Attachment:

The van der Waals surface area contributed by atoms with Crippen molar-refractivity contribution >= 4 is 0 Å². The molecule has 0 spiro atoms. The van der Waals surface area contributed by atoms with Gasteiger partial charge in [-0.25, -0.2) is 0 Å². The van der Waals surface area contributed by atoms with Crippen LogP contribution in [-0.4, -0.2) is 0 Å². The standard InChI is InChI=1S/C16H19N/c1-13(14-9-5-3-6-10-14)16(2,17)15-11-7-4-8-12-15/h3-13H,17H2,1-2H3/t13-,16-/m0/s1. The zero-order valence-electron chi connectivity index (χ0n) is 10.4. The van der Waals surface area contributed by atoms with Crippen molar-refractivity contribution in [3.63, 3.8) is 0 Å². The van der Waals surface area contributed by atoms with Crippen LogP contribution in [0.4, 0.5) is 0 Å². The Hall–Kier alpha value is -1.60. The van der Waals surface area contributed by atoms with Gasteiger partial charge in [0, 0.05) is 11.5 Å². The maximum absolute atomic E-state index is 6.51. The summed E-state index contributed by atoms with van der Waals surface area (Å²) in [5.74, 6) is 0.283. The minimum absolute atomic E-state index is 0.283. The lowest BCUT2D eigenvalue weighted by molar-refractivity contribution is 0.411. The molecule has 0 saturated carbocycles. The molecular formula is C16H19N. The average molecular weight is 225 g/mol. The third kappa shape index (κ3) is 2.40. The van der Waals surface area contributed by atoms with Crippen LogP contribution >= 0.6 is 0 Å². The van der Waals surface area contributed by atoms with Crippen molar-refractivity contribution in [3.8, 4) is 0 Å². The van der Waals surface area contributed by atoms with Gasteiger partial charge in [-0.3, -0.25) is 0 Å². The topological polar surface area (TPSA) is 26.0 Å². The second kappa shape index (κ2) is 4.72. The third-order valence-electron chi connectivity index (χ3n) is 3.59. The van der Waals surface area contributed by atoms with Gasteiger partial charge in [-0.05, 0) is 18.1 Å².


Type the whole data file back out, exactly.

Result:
The van der Waals surface area contributed by atoms with Crippen molar-refractivity contribution >= 4 is 0 Å². The molecule has 0 spiro atoms. The van der Waals surface area contributed by atoms with Gasteiger partial charge in [-0.25, -0.2) is 0 Å². The van der Waals surface area contributed by atoms with Crippen LogP contribution in [-0.4, -0.2) is 0 Å². The standard InChI is InChI=1S/C16H19N/c1-13(14-9-5-3-6-10-14)16(2,17)15-11-7-4-8-12-15/h3-13H,17H2,1-2H3/t13-,16-/m0/s1. The zero-order valence-electron chi connectivity index (χ0n) is 10.4. The van der Waals surface area contributed by atoms with Crippen molar-refractivity contribution in [3.63, 3.8) is 0 Å². The van der Waals surface area contributed by atoms with Crippen LogP contribution in [0.4, 0.5) is 0 Å². The Hall–Kier alpha value is -1.60. The van der Waals surface area contributed by atoms with Gasteiger partial charge in [0, 0.05) is 11.5 Å². The maximum absolute atomic E-state index is 6.51. The summed E-state index contributed by atoms with van der Waals surface area (Å²) in [5.74, 6) is 0.283. The minimum absolute atomic E-state index is 0.283. The lowest BCUT2D eigenvalue weighted by molar-refractivity contribution is 0.411. The molecule has 0 saturated carbocycles. The molecular formula is C16H19N. The average molecular weight is 225 g/mol. The third kappa shape index (κ3) is 2.40. The van der Waals surface area contributed by atoms with Crippen LogP contribution >= 0.6 is 0 Å². The van der Waals surface area contributed by atoms with Crippen molar-refractivity contribution in [3.8, 4) is 0 Å². The van der Waals surface area contributed by atoms with Gasteiger partial charge in [-0.3, -0.25) is 0 Å². The topological polar surface area (TPSA) is 26.0 Å². The second kappa shape index (κ2) is 4.72. The third-order valence-electron chi connectivity index (χ3n) is 3.59. The van der Waals surface area contributed by atoms with Gasteiger partial charge in [-0.05, 0) is 18.1 Å².